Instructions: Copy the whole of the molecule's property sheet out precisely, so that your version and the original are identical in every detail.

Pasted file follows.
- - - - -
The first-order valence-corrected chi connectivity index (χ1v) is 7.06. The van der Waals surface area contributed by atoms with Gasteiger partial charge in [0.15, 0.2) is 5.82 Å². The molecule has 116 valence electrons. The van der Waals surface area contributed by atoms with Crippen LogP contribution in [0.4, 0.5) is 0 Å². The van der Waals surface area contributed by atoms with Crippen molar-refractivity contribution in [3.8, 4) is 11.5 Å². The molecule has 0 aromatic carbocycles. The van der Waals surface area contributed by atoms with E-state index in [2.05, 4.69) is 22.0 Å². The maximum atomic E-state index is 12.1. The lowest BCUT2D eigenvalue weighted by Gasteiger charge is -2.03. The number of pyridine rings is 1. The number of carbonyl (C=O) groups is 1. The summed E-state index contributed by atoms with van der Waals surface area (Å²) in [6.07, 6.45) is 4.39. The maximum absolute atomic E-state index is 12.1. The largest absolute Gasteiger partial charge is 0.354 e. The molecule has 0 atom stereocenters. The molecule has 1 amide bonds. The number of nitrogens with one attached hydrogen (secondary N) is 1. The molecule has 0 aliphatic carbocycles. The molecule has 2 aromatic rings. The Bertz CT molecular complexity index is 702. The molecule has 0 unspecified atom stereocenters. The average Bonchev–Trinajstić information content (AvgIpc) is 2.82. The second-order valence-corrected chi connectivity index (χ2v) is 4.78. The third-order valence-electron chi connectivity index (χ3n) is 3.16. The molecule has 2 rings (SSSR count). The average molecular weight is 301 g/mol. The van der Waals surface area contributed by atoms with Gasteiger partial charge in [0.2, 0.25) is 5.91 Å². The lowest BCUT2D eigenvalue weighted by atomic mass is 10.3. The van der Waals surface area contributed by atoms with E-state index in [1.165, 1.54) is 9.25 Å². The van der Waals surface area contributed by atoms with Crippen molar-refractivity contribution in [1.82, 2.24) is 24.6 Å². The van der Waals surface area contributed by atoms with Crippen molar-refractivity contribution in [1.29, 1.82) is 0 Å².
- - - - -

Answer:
The first-order valence-corrected chi connectivity index (χ1v) is 7.06. The van der Waals surface area contributed by atoms with Gasteiger partial charge in [0.15, 0.2) is 5.82 Å². The molecule has 116 valence electrons. The van der Waals surface area contributed by atoms with Crippen LogP contribution in [0.4, 0.5) is 0 Å². The van der Waals surface area contributed by atoms with Crippen molar-refractivity contribution in [3.8, 4) is 11.5 Å². The molecule has 0 aromatic carbocycles. The van der Waals surface area contributed by atoms with E-state index in [2.05, 4.69) is 22.0 Å². The maximum atomic E-state index is 12.1. The lowest BCUT2D eigenvalue weighted by Gasteiger charge is -2.03. The number of pyridine rings is 1. The number of carbonyl (C=O) groups is 1. The summed E-state index contributed by atoms with van der Waals surface area (Å²) in [6.07, 6.45) is 4.39. The maximum absolute atomic E-state index is 12.1. The largest absolute Gasteiger partial charge is 0.354 e. The molecule has 0 atom stereocenters. The molecule has 1 amide bonds. The number of nitrogens with one attached hydrogen (secondary N) is 1. The molecule has 0 aliphatic carbocycles. The molecule has 2 aromatic rings. The Bertz CT molecular complexity index is 702. The molecule has 0 unspecified atom stereocenters. The average Bonchev–Trinajstić information content (AvgIpc) is 2.82. The second-order valence-corrected chi connectivity index (χ2v) is 4.78. The third-order valence-electron chi connectivity index (χ3n) is 3.16. The molecule has 2 rings (SSSR count). The average molecular weight is 301 g/mol. The van der Waals surface area contributed by atoms with Gasteiger partial charge in [0.2, 0.25) is 5.91 Å². The lowest BCUT2D eigenvalue weighted by atomic mass is 10.3. The van der Waals surface area contributed by atoms with E-state index in [1.165, 1.54) is 9.25 Å². The van der Waals surface area contributed by atoms with Crippen molar-refractivity contribution in [1.82, 2.24) is 24.6 Å². The van der Waals surface area contributed by atoms with Crippen molar-refractivity contribution in [1.29, 1.82) is 0 Å².